Accurate perceptions of yourself, and satisfaction with yourself are two different things.The latter speaks to self-esteem.
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Self-esteem is the value you place on yourself. It is the assessment of your self-image as positive or negative. To reiterate, self-concept is your identity, who you believe yourself to be, while self-esteem is how you feel and what you think about that person that is yourself. People with high self-esteem tend to be more outgoing and willing to communicate, try harder to accomplish a task a second time after failing at it the first time, are more comfortable initiating relationships, and are more likely to believe that expressions of love and kindness from the relational partners are genuine. Also, when their relationships have problems, they are more likely to end the relationship and seek out new ones. They are also believed to perform better academically and professionally, and be more shielded from stress. Conversely, those with low self-esteem tend to behave aggressively toward others, tend toward substance abuse, and tend to become sexually active at an earlier age than those with a more positive self-image. Low self-esteem is often blamed for criminal and antisocial behaviors. Those with high self-esteem are generally happier with their lives than those with low self-esteem.
Self-esteem is more dynamic and changeable than a self-concept. While a self-concept usually only changes in response to a major life event, self-esteem can fluctuate in response to minor individual events such as getting a date with an amazing person, or failing an important exam. Poor self-esteem can hold us back from achieving our full potential because we simply don't believe in ourselves enough to reach our greatest heights.
Our degree of self-esteem doesn't only affect us; it also affects our communications with others. Research suggests that our self-esteem interacts with three important interpersonal needs that affect how we communicate with other people. These are the need for control, the need for inclusion, and the need for affection. Our need for control motivates us to achieve and maintain some level of influence in our relationships. We need to have some say in what happens. When we feel that we have no control, we are often less satisfied with those relationships. Research suggests that people with higher self-esteem tend to feel more control of their lives.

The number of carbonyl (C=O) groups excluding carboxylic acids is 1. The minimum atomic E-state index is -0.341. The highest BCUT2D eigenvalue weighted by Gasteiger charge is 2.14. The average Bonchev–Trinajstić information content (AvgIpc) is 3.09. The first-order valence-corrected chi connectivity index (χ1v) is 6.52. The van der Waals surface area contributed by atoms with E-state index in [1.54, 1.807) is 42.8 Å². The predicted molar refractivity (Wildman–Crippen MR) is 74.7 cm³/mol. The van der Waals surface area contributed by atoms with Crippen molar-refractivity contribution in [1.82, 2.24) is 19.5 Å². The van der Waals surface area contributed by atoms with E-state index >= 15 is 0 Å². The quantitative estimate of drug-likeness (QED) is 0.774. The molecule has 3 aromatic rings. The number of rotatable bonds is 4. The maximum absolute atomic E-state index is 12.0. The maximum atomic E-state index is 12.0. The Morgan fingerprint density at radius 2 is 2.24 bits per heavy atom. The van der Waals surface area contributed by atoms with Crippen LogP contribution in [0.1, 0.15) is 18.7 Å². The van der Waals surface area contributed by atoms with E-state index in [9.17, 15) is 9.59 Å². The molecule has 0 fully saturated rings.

The need for inclusion is our need to belong. We need to be included in the activities of others, and to have positive human contact. When our need for inclusion is not met, research shows that people can experience mental and physical distress. People with higher self-esteem tend to be more outgoing, thus, are perhaps more motivated to seek out relationships that fulfill their need for inclusion. For example, they might be more willing to join groups or sports teams in an effort to meet other people. This is not to say that people don't need their down time – everyone needs solitude every once in a while.
Each of us also has a need for affection. We need to have people in our lives who love and appreciate us and express their affection toward us. We also have a need to give love and intimacy to others. Research has shown that the more affection people give and receive, the healthier and happier they are. This relates to self-esteem in that people with higher self-esteem tend to be more expressive of affection than those with lower self-esteem.